Application Forms Provided Confusion
The City Council was poised to vote on members for the new Finance Advisory Committee at Monday’s meeting when a glitch came up. It seemed that the applications were so muddled it was hard to tell if people were applying as resident members or business members.
Council member Mehaul O’ Leary brought up the problem just as potential members were coming up to the podium to give statements about their qualifications. He complained that the applications were “confusing” and did not offer any real information about whether people were qualified to be business members.
Furthermore, some people seemed to be candidates as both business and resident members. Also some candidates were already members of other city committees, which meant they would have to resign their membership in those committees to be eligible for the Finance Advisory Committee.
“All the candidates should have been vetted before this came to us,” said O’ Leary.
Council members also noted that the applications were difficult to read because the photocopies were faint, blurred, and as Meghan Sahli-Wells put it “looked like they had been stepped on.” She even offered to retype them and turn them into pdfs.
City Manager John Nachbar apologized for the applications. According to city staff, a new form is being created that will be easier to fill out and will look better.
The Finance Advisory Committee has been accepting applications for the last two months after the Council agreed to create the committee last year in the wake of the passage of the city sales tax measure.
The Finance Advisory Committee will advise the Council on financial matters and is to consist of six members, three residents and three members of the business community.
Three other members have already been named for special positions and their appointments are awaiting approval by the Council: Desmond Burns for the Staff Level Bargaining Group office; Allan Azran for the Management Level Bargaining Group Office; and Sean Kearney for the CCUSD Office.
Because many of the 24 candidates’ applications were not clear as to their status, the Council decided to postpone selection of members until the applications can be vetted and separated as to resident and business candidates. In the meantime, those candidates who were present were allowed to introduce themselves to the Council.
Statements were made by Michael Chaghouri, Goran Eriksson, Harden “Alex” Fisch, Wendy Hamill, James Harris, Steven Rose, David Trovato, Alejandro Lara, Stephen Murray, James E. Wright II, and Karen Coyle, among others. (Observer publisher Stephen Hadland is also an applicant for the committee but was not present).
The Council also approved city participation and official sponsorship of the CicLAVia event to be held April 21.
Not an actual bike race but more of a street festival, with Venice Boulevard being closed to vehicle traffic from downtown to the beach, CicLAVia is technically a Los Angeles event but will pass through Culver City via Venice Boulevard, Main Street (which will also be closed off) and the downtown plaza area, which will be a “hub” for participants.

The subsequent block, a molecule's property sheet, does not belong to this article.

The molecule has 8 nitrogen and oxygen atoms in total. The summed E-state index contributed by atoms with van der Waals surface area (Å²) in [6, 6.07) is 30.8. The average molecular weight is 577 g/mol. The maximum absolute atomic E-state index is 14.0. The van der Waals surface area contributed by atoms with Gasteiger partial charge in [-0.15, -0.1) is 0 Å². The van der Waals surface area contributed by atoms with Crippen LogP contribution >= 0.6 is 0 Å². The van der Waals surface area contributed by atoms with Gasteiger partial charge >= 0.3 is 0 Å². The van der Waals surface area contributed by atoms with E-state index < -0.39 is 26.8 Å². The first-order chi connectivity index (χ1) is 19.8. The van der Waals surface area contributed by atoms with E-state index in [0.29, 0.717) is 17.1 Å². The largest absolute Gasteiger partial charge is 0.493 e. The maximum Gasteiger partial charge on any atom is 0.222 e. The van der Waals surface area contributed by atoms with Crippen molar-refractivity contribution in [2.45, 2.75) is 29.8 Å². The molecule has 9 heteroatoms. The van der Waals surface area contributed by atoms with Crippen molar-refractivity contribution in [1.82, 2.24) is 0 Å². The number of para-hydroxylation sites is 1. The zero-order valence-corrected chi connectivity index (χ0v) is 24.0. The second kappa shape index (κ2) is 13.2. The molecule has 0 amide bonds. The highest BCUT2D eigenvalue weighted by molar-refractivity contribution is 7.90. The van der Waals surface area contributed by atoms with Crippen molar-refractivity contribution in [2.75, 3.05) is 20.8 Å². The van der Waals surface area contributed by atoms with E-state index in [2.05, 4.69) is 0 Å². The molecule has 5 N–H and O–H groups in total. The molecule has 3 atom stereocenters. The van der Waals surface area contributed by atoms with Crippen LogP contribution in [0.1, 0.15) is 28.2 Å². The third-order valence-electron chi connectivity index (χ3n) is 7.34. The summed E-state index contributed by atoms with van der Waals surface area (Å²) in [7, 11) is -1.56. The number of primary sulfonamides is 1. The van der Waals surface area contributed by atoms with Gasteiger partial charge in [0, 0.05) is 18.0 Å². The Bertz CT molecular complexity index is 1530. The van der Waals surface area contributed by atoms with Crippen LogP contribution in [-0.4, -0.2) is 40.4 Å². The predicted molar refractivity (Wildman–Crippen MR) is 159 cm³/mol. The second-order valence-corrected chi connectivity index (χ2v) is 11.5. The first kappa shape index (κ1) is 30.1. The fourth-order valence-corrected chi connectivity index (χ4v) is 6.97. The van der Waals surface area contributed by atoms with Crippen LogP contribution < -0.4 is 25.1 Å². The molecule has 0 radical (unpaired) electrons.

The downtown plaza area and Parcel B will form the “hub” where there will be a “bike valet” area for parking bikes that people will ride along the 15-mile course, said City Engineer Charles Herbertson, adding that will be police security and traffic control.
CicLAVIa executive director Aaron Paley said the event originated in Bogota, Colombia, and has been picked up by many American cities. It is basically “a temporary park.” People can bike, walk, jog, and mill about in the open street space.
The Culver City Downtown Business Association (DBA) endorsed CicLAVia and DBA director Eric Sims said the Hub area would be “Third Wednesday on steroids,” referring to the street-fair activities held on third Wednesdays during the summer.
The Council was concerned about what the participation would cost Culver City. The estimated cost is $12,500. Herbertson said Sony was contributing $10,000 in “matching funds.” The DBA has promised to raise $5000 of the funds to be matched. The money will cover the cost of sanitation, portable toilets, fences around bike parking, signage, and other incidental costs.
Paley also assured the Council, in answer to a question by O’ Leary about Metro construction, that all Los Angeles city agencies have been working with CicLAVia on the event and “construction will be stopped” for that day, while the running of Metro Expo Line trains will be increased in frequency to allow people to attend the event car-free.
Jeff Cooper was dubious about the monetary expense and voted against participation, but the other Council members voted for it enthusiastically. As Mayor Andrew Weissman pointed out, the “potential economic opportunity” of people flocking to Culver City and discovering local businesses, is “worth the modest expenditure.” And as Sahli-Wells put it: “It combines the green of sustainability with the green of the money it will bring in.”